Dalmatian Toadflax (State designated weed)


Dalmatian Toadflax (State designated weed)

  • Linaria dalmatica
  • Scrophulariaceae (Figwort family)

Dalmatian toadflax was introduced from southeastern Europe, probably as an ornamental. It is a serious weed problem in Wyoming where it crowds out desirable vegetation.

Growth Habit: Erect perennial, up to 3 feet tall, reproducing by seed and underground root stalks.

Leaves: Alternate, divided into individual leaflets, serrated on the margins.

Stems: Heart shaped with the lobes almost encircling the upright stems; light green to grayish and waxy; opposite and seem almost in a stacked arrangement.

Flowers: Top 6 to 8 inches of each stem are surrounded with bright yellow flowers that resemble snapdragons; blooms from midsummer to fall.

Roots: Vigorous, deep and extensive, creeping.

Other: Dalmatian toadflax seeds can lie dormant for up to 10 years. It is not grazed by livestock or wildlife, and it thrives in poor soil, harsh temperatures and high elevations.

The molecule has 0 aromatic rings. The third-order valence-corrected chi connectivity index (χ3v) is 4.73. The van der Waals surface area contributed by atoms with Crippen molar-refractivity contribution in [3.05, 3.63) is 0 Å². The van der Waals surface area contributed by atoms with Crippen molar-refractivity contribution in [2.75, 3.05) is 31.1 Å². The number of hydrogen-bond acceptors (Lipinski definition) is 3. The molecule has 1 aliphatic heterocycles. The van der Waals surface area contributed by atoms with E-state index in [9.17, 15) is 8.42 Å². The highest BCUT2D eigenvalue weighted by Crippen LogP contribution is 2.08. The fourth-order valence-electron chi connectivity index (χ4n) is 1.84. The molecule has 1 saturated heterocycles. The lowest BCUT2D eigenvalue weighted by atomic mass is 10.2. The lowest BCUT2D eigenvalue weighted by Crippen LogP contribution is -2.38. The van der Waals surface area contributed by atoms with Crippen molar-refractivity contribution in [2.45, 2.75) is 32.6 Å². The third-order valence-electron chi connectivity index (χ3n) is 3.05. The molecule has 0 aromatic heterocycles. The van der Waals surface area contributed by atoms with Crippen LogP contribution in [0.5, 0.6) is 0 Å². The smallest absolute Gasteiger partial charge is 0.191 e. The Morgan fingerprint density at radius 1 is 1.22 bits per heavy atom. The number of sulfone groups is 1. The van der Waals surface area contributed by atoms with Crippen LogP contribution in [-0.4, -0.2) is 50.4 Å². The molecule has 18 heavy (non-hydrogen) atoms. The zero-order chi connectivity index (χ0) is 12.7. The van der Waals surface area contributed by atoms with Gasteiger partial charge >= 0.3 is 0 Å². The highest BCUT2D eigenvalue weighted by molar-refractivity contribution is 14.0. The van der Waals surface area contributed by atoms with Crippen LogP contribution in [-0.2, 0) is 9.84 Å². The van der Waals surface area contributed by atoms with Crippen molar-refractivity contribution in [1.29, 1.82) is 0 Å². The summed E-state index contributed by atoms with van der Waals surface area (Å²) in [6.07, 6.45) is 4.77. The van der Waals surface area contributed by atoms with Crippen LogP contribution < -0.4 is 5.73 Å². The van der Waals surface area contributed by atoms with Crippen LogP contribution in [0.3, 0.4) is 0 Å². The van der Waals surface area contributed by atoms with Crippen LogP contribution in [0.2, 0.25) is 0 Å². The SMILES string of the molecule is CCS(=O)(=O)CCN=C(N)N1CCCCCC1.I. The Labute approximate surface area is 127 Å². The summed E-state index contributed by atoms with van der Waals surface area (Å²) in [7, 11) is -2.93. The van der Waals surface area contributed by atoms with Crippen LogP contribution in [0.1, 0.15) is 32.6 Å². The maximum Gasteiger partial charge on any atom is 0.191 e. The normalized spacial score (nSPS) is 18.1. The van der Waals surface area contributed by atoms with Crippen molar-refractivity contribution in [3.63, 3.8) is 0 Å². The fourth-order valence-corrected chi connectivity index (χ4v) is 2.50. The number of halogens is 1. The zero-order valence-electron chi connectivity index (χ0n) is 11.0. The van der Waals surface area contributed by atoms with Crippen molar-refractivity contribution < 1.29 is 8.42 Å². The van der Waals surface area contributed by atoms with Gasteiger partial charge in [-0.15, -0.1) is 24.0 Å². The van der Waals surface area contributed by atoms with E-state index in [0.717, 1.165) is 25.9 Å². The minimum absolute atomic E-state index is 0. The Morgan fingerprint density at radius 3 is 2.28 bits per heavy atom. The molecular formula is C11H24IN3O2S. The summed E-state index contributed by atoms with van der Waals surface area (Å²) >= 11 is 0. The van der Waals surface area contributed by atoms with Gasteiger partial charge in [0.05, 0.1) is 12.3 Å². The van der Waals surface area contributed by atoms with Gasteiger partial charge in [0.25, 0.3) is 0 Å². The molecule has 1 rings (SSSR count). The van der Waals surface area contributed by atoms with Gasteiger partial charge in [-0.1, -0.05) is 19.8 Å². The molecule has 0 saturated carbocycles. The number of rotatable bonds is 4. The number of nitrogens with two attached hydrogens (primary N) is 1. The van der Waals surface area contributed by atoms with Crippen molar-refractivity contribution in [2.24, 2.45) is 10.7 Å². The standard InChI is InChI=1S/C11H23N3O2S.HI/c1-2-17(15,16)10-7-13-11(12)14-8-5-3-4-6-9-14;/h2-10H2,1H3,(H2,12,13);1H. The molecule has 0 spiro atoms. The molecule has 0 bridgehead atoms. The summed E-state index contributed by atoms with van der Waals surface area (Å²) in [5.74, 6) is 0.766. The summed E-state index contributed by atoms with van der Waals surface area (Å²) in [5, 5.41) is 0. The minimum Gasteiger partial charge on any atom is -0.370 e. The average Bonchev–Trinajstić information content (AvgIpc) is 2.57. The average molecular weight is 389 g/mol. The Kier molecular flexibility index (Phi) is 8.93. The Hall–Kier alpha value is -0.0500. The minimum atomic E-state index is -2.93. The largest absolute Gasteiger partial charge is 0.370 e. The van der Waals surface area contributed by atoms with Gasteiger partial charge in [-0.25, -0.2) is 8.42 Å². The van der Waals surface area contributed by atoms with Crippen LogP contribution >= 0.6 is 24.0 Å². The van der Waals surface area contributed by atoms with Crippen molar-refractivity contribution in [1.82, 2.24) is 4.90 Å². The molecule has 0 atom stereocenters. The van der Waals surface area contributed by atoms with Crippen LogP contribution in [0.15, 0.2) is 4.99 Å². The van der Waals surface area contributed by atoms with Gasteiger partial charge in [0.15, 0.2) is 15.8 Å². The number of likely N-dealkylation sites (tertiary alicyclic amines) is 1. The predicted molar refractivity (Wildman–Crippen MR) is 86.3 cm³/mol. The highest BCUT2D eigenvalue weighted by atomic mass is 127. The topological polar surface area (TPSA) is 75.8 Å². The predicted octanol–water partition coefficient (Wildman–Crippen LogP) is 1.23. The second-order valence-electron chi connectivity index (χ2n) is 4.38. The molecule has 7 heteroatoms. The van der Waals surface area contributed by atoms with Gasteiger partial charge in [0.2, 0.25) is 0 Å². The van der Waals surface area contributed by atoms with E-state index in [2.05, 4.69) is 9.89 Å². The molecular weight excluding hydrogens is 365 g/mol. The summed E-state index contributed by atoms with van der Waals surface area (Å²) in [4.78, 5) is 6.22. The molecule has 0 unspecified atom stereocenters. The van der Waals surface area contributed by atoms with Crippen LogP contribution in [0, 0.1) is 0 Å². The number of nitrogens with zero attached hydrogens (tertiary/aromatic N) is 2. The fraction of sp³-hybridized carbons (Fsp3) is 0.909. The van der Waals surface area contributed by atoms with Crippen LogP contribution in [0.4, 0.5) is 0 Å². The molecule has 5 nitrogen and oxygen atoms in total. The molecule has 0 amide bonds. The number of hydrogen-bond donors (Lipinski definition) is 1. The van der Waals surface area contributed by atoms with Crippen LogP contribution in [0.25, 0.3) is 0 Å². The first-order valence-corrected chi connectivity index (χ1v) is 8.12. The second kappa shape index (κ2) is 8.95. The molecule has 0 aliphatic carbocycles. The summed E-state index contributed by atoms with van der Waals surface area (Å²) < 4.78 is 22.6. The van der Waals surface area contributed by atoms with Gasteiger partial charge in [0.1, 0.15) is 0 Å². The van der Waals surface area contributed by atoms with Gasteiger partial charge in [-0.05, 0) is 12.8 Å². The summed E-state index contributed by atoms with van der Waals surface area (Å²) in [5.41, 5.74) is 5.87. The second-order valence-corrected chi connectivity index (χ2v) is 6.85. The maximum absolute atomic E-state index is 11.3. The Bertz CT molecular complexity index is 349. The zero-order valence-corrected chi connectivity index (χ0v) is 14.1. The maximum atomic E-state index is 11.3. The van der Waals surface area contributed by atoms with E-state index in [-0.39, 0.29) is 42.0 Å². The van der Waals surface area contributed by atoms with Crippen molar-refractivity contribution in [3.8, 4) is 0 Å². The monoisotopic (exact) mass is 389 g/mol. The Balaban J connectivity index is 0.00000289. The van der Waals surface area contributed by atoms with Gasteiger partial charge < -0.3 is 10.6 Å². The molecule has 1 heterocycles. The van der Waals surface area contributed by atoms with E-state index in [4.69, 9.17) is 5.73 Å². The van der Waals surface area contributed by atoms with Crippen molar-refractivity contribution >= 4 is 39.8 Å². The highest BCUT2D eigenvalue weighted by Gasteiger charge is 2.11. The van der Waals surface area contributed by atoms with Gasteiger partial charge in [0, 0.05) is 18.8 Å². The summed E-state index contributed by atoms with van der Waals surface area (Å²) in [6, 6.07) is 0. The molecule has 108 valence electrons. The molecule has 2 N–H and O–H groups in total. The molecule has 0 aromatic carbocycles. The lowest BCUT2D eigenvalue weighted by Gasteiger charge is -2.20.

Status: State Designated Noxious Weed, Category 2 Fremont County. Localized, no tolerance of new infestations and aggressive control on all known infestations.

Control: Because of its extensive root system, mechanical control is difficult. Chemical control is challenging because of the waxy surface of the plant’s leaves, but it can be successful. Biological controls have shown some success in some areas of Wyoming. FCWP offers a 40 percent Cost Share on chemicals for controlling this species. Contact your local weed and pest office for further treatment recommendations.

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